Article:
The local authority must of course act in accordance with the law, which is contained in the Care Act 2014 (‘CA’) and the Care and Support (Charging and Assessment of Resources) Regulations 2014 (‘CSCARR’). Local authorities are guided in the interpretation of these pieces of legislation by Care and Support Statutory Guidance (‘CSSG’) published by the Department of Health.
Section 70 CA provides that where a person in care has given an asset away and the gift was made with the intention of avoiding charges for care, the person or persons to whom the asset was given is liable to pay the local authority the cost of the care fees.
However, sub-section 3 of section 70 provides that the recipient of the gift is not liable to pay the local authority an amount that exceeds the benefit accruing to him.
So in terms of the LPPT, section 70 CA has very limited relevance. If a local authority could demonstrate that the Settlor gave the property to the LPPT with the intention of avoiding charges for care, the recipient of the gift i.e. the trustees of the LPPT, would on the face of it be liable to the local authority for the cost of the care fees. However, the trustees’ liability could not exceed the benefit accruing to them. As the trustees would have had no benefit accruing to them from the gift as they would be holding the property as trustees rather than beneficiaries, they would have no liability. Indeed, as all the beneficiaries of the transfer with the exception of the Settlor would be discretionary beneficiaries, nobody would have had a benefit accruing to them from the transfer.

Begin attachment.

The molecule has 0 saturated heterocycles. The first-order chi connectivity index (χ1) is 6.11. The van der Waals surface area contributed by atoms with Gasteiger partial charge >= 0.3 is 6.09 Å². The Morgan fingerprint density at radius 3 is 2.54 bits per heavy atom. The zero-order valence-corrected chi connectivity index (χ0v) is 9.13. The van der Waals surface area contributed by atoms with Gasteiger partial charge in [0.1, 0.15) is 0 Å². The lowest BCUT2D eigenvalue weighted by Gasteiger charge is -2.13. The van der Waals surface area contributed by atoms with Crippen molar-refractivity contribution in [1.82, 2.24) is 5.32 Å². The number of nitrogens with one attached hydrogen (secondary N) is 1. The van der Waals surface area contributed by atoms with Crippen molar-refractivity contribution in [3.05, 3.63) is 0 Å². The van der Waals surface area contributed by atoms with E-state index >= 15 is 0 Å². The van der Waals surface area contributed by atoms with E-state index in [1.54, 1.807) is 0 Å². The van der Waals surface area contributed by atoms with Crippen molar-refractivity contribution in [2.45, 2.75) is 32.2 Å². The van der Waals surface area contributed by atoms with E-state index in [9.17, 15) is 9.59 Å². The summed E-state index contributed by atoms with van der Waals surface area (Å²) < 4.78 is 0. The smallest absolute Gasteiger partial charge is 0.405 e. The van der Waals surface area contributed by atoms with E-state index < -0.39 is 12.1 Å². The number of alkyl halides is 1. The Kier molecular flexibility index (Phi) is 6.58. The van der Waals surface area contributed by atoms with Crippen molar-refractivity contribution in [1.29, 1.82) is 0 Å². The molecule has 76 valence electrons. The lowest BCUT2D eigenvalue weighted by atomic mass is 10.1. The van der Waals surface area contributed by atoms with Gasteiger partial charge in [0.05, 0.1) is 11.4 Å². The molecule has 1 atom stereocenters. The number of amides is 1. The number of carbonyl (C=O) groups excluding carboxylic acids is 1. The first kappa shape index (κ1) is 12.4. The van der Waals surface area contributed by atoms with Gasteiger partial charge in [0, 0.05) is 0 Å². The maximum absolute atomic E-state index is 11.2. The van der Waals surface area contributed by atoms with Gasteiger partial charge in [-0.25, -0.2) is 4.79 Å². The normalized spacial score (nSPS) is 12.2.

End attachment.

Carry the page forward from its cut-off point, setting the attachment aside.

For these reasons, a local authority could not use the provisions of section 70 CA against an LPPT.
So the local authority would look to the provisions of CSCARR and the guidance in CSSG. Regulation 22 of CSCARR provides that a person in care is to be treated as possessing capital of which he has deprived himself for the purpose of decreasing the amount that he may be liable to pay towards the cost of his care. So the Settlor of an LPPT could be treated as still possessing the capital represented by the family home which he or she transferred to the LPPT if it was for the purpose of decreasing the amount he may be liable to pay for care fees.
How does the local authority determine the purpose of the transfer? CSSG states that there may be many reasons for a person depriving themselves of an asset and that a local authority should, when determining the purpose, consider (a) whether avoiding the charge for care was a significant motivation and (b) the timing of the disposal of the asset. At the point the capital was disposed of could the person have a reasonable expectation of the need for care and support?